By Sofia Chaava, Matthew Grimson, and Ian Sherwood
14 June 2015
(NBC News) – Georgia mobilized its special forces on Sunday and warned residents in the capital not to leave their homes after lions, tigers and bears — among other animals — escaped during floods that have claimed at least 11 lives.
Heavy rains and wind hit Tbilisi overnight on Saturday, turning a normally small stream that runs through the hilly city into a surging river. Officials said at least 20 people were injured, while several were missing.
The surging floodwater destroyed enclosures at the zoo, killing some animals and letting loose others.
Georgian Culture Minister Mikheil Giorgadze told NBC News: "The special forces are doing everything to control the situation. We are all mobilized."
It wasn't immediately clear if the eight people were killed from the flooding or animal attacks, The Associated Press reported.
Three zoo workers were killed in the floods, the zoo said. One of them was Guliko Chitadze, a zookeeper who lost an arm in an attack by a tiger last month.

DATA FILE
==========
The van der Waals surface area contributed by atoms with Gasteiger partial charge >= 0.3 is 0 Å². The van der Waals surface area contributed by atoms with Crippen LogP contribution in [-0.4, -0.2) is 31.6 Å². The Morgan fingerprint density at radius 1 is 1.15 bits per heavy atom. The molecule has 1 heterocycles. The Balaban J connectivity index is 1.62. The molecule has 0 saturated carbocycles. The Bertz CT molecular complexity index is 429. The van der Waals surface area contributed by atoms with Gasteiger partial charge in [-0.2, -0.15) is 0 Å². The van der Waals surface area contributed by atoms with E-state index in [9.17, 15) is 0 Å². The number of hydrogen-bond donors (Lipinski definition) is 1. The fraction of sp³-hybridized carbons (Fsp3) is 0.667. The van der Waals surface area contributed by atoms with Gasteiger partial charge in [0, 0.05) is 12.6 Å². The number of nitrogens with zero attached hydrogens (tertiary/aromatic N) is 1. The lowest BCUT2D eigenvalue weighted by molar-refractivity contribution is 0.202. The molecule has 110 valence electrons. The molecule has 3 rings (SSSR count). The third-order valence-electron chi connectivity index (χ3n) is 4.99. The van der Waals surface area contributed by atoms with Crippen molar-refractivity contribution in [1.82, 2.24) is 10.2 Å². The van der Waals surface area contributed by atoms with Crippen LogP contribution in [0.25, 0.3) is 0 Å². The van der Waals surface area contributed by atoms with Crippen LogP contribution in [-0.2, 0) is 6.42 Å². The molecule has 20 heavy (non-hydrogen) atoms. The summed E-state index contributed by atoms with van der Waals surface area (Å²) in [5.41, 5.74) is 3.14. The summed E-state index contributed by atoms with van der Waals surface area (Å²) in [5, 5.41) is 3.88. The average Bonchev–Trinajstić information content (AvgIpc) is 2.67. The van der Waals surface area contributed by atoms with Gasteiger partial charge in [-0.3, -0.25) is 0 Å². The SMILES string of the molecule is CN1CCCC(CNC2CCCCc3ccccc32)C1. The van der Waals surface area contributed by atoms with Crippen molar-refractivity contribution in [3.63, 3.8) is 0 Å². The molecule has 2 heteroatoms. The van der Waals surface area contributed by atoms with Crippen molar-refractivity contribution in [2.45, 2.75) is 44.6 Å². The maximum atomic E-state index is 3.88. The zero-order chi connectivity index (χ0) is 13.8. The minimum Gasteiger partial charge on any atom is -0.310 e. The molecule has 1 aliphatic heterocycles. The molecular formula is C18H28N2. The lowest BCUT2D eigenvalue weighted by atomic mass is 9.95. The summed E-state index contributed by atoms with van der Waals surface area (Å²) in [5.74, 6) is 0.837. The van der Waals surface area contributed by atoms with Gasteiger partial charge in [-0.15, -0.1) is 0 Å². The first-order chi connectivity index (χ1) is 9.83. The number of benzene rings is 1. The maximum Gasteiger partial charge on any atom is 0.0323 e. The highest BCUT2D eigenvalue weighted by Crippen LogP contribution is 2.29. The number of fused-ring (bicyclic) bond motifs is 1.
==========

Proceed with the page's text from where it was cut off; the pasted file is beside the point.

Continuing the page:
Helicopters were circling the city and residents were told to stay indoors except in an emergency.
A spokeswoman for the zoo told NBC News that many of the animals were killed in the flooding or by special forces, but it was not known how many remained at large.
"Not many animals are still on the loose but it is difficult to say how many are still out there," Mzia Sharashidze said.
Footage from Tbilisi showed a hippopotamus roaming the streets, while a bear could be seen climbing around an apartment window. The hippo was cornered in one of the city's main squares and subdued with a tranquilizer gun, the zoo said.
Six wolves were shot dead in a yard at an infectious diseases hospital, while NBC News viewed images of a dead lion, hyena, and a wolf — all presumably drowned in the floods.
The flooding damaged dozens of houses and left streets covered in mud and debris. Images showed several cars upturned and a fire truck left swamped in the detritus.
Georgia's Environment Minister Gigla Agulashvili said forecasts showed there could be a repeat of Saturday night's rain, and rescue work would stop at nightfall Sunday "to avoid further loss." [more]